With the $4-million Tour Championship having begun Thursday at Champions in Houston, there are only two players who have a chance to overtake Woods ($1.969 million) and win the money title.

If Leonard ($1.46 million) wins and claims the $720,000 first-place money, Woods will remain No. 1 only if he finishes no lower than a two-way tie for third.

If Love ($1.36 million) wins, Woods can finish no lower than 10th.



So the top 30 money winners went to the Tour Championship, where last place pays $64,000. Here’s all you need to know:

No. 30--Andrew Magee $665,607.

No. 31--Billy Andrade $665,602.


You don’t need to know much about math to realize that Andrade missed out making at least $64,000 by $5. That’s the $64,000 equation, all right.

Andrade might not have a fatter wallet, but he does have ESP--on Sunday in Las Vegas when he missed a 20-footer for birdie on No. 18 that hung on the lip, he said to his caddie: “I hope that’s not the one that will keep us out.”

It was and he was. Andrade said he’s not going to do anything drastic, such as burn his clubs or anything.

“The initial shock is over now. I was shocked from the minute I figured it out. It’s amazing you play all year and it comes down to $5.”



Chi Chi Rodriguez is using a putter with a 27-inch shaft, only one inch longer than the minimum length. Rodriguez said the short putter puts him very close to the ground, which comes in handy.

“You can pray and putt at the same time,” he said.



Last week was a rare off-week for Tom Lehman, who completed a five-week trip at the Disney Classic that featured five tournaments in three continents and 26 time zones: San Antonio to Spain to Germany to Japan to Orlando.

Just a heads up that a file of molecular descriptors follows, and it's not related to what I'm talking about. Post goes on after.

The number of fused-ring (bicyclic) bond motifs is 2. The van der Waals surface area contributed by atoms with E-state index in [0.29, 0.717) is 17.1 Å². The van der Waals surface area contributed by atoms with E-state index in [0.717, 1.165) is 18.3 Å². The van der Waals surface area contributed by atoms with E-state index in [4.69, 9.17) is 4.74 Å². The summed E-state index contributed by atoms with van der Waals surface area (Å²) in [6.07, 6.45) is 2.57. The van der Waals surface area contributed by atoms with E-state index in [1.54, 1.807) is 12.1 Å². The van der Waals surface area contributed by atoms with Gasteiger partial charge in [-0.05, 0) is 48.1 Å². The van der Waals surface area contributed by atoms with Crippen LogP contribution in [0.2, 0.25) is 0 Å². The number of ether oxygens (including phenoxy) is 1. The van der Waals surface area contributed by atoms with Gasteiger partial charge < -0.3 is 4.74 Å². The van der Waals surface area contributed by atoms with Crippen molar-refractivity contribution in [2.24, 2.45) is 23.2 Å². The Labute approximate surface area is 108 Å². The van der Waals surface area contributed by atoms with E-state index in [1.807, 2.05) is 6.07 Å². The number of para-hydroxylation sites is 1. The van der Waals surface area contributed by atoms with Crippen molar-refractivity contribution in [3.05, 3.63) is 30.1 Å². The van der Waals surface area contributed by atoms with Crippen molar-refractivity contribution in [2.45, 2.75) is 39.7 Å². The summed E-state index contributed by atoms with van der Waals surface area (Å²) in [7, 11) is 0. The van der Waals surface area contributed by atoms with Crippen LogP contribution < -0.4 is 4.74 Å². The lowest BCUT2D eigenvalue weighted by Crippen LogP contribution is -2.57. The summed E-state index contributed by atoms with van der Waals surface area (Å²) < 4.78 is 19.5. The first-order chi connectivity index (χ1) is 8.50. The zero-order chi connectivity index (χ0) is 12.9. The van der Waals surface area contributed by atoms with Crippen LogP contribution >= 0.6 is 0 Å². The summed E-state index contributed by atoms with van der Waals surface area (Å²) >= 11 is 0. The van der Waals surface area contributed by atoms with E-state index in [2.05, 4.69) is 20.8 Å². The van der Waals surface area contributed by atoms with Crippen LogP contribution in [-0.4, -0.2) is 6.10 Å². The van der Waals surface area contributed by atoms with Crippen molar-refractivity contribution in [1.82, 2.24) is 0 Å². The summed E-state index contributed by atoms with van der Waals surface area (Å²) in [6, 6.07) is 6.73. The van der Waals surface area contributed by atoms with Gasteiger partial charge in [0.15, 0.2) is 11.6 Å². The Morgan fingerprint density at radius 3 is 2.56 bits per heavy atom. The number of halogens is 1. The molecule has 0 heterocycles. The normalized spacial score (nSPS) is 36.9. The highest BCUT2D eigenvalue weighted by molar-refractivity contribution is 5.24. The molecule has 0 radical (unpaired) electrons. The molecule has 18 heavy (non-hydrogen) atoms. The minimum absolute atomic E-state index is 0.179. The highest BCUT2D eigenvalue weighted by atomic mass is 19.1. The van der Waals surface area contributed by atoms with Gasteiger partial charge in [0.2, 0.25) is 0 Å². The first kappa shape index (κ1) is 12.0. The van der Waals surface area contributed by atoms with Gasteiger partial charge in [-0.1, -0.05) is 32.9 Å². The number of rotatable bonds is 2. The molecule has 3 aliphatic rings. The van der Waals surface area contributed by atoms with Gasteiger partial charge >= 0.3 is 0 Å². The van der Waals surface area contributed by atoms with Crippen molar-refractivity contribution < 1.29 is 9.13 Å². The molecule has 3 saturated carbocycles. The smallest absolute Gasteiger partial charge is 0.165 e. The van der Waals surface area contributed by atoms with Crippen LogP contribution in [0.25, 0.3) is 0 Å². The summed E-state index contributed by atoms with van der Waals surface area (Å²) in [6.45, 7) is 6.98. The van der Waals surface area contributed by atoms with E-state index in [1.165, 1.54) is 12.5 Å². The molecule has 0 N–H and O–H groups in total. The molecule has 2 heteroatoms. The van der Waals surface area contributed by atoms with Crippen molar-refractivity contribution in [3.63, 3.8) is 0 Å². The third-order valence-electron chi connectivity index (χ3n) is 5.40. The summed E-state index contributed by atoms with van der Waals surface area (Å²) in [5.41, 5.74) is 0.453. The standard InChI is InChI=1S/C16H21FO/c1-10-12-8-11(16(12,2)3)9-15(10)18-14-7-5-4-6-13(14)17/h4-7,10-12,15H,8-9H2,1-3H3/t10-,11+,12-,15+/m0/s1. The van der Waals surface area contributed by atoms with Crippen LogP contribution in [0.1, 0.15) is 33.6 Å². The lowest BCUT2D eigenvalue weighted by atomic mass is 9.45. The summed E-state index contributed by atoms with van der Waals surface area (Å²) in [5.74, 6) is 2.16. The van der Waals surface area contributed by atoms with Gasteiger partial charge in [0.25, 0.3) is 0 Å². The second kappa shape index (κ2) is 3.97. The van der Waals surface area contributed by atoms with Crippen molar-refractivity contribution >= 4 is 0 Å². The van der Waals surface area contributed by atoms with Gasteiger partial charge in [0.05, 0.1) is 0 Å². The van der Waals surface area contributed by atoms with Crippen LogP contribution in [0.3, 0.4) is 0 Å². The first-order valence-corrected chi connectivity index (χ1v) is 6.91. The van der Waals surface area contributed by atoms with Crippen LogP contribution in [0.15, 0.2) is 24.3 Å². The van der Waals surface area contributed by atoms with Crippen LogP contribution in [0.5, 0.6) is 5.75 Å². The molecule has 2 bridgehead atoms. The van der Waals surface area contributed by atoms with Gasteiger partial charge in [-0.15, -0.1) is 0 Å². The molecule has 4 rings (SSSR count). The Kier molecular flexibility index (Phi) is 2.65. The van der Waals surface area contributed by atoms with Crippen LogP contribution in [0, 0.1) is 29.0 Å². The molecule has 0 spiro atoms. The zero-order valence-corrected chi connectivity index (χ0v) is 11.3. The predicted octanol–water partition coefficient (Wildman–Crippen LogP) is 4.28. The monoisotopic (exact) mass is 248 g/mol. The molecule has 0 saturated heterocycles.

“I’ve got some good frequent-flier miles,” Lehman said.


So Seve Ballesteros wants to play golf. He doesn’t want to take time off for such duties as being captain of the next European Ryder Cup team.


In his latest effort last week at Madrid in the $724,000 Oki Pro-Am, Ballesteros finished 30th, 15 shots behind Paul McGinley.

Maybe Ballesteros needs to start teeing the ball up in the rough.


Are you listening, Greg Norman? The World Tour, as championed by Norman, got torpedoed by PGA Tour Commissioner Tim Finchem, who announced Wednesday the creation of a four-event quasi-world tour that begins in 1999. One of the events is a match-play event in February at La Costa. Finchem said each of the events will have purses of more than $4 million.


Sean Connery, Kevin Costner, Clint Eastwood, Matthew McConaughey, Chris O’Donnell, Samuel L. Jackson, Joe Pesci and Ken Griffey Jr. are among the celebrities in the $1-million Lexus Challenge, hosted by Raymond Floyd. The event, which benefits Childhelp USA, will be Dec. 17-20 at the Citrus Course in La Quinta. Floyd, Hale Irwin, Lee Trevino, Gary Player, Johnny Miller, Jim Colbert, Dave Stockton, Nelson and Rodriguez are among the Senior PGA Tour players in the field. Details: (800) 611-9222.

Rod Laver is the defending champion in the Drysdale Hall of Fame classic, Dec. 3-6, in Palm Springs. The event benefits Hugh O’Brian Youth Leadership. Details: (760) 778-4300. . . . The Buick Cheryl Ladd Celebrity pro-am will be played Feb. 11-12 at Oakmont Country Club during the week of the Los Angeles Women’s Championship.

Christie Kerr, Jill Hinton, Kelli Kuehne, Patti Rizzo and Michelle Dobek were among the 23 players who earned LPGA Tour cards for 1998 in the final qualifying tournament at Daytona Beach. . . . The GTE Byron Nelson Classic is raising its purse $700,000 to $2.5 million and first prize from $324,000 to $450,000. . . . Jack Nicklaus on the Golf Channel: “It wasn’t any fun for me 30 years ago to finish 27th and it certainly isn’t any fun now.”